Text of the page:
# Composite indexes of leading, coincident, and lagging indicators.

Composite Indexes of Leading, Coincident, and Lagging Indicators

BEA's composite index of leading indicators increased 0.2 percent in April; the contributions of the individual components to the change in the index are shown in table 1. This estimate is preliminary and is based on data for 9 of the index's 11 components. (The table on the facing page shows the etimates as both levels and as percent changes; in this discussion, "estimates" refers to percent changes.)

In March the leading index also increased 0.2 percent. This first revised estimate for March is based on data for all 11 of the index's components. The preliminary estimate for March, released last month, was a 0.8-percent increase.

For any month, the difference between the first revised estimate and the preliminary estimate is the first revision. The size of the first revision for March, 0.6 percentage point, is larger than usual. First revised estimates are subject to further revision for as many as 10 additional months, as source data for the components undergo revision. The leading index is also subject to occasional comprehensive revisions to introduce changes in the component series and in statistical procedures.

During the 10-year period 1977-86, the first revision accounted for about two-thirds of the total difference between the preliminary and final estimates. During the past 12 months the average absolute size of the first revision, 0.37 percentage point, was virtually identical to its 1977-86 average of 0.35 percentage point. (However, the average absolute value of the preliminary estimate during the past 12 months, 0.64 percent, was smaller than that during 1977-86, 0.88 percent. Thus, relative to the preliminary estimates, first, revisions during the past 12 months have been larger than usual.)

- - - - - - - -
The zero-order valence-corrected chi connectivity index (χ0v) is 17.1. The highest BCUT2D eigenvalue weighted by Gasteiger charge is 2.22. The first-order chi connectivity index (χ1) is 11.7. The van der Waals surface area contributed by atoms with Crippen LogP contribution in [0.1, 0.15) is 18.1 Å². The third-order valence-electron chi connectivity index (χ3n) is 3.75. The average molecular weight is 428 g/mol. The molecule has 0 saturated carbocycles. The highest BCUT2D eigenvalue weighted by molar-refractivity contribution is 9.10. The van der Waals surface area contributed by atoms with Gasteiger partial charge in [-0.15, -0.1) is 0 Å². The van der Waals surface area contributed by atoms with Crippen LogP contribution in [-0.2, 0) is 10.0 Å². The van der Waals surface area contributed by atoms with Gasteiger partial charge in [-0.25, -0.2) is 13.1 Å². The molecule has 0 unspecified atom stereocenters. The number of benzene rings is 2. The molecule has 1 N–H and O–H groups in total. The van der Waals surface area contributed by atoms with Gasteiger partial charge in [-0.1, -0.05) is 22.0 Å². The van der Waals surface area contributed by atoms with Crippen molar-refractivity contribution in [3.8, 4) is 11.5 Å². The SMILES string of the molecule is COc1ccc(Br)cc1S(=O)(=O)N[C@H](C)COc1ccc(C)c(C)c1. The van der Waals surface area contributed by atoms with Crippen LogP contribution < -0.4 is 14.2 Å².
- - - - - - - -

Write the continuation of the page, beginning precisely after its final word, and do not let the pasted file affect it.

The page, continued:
The first revision for March is typical in that the inclusion of the credit and inventory components, which are not available when the preliminary estimates are prepared, accounted for the biggest part of the revision. March's first revision also reflects (as do first revisions in general) revisions in source data for some of the components.

The inclusion in the first revised estimate of two components that are not included in the preliminary estimate has both a direct and an indirect effect. The direct effect is simply the sum of the contributions of the two components. The indirect effect is the change in the sum of the contributions of the other nine components that results from the reduction in their effective weights when additional components are included. These direct and indirect effects offset each other if the two components omitted from the preliminary estimate behave in the same way as the nine included components.

In table 2, the first revisions in the leading index are separated into two parts--one attributable to revisions in the source data for the original nine components and the other attributable to the inclusion of these two components; this latter part is further separated into its direct and indirect effects. In March, for example revisions in source data for the nine components contributed 0.06 percentage point ot the first revision; including the creidt and inventory components made a direct contribution of --0.52 percentage point and an indirect contribution of --0.14 percentage point.

Clearly, the inclusion of these two components was the more important factor in the first revisions during the past 12 months; the average absolute value of this effect was almost three times as large as that of revisions in source data for the other nine components. The direct effect of including two additional components usually far outweighed the indirect effect, but on occasion (e.g., November 1987) the indirect effect dominated.

Eliminating the part of the first revision that results from including additional components in the first revised estimate is one goal of research currently underway at BEA. One possibility is to replace these two components with others that are available in time for inclusion in the preliminary estimate; another is simply to remove these two components from the index. The results shown in table 2 suggest that either alternative amy reduce the first revisions to the leading index.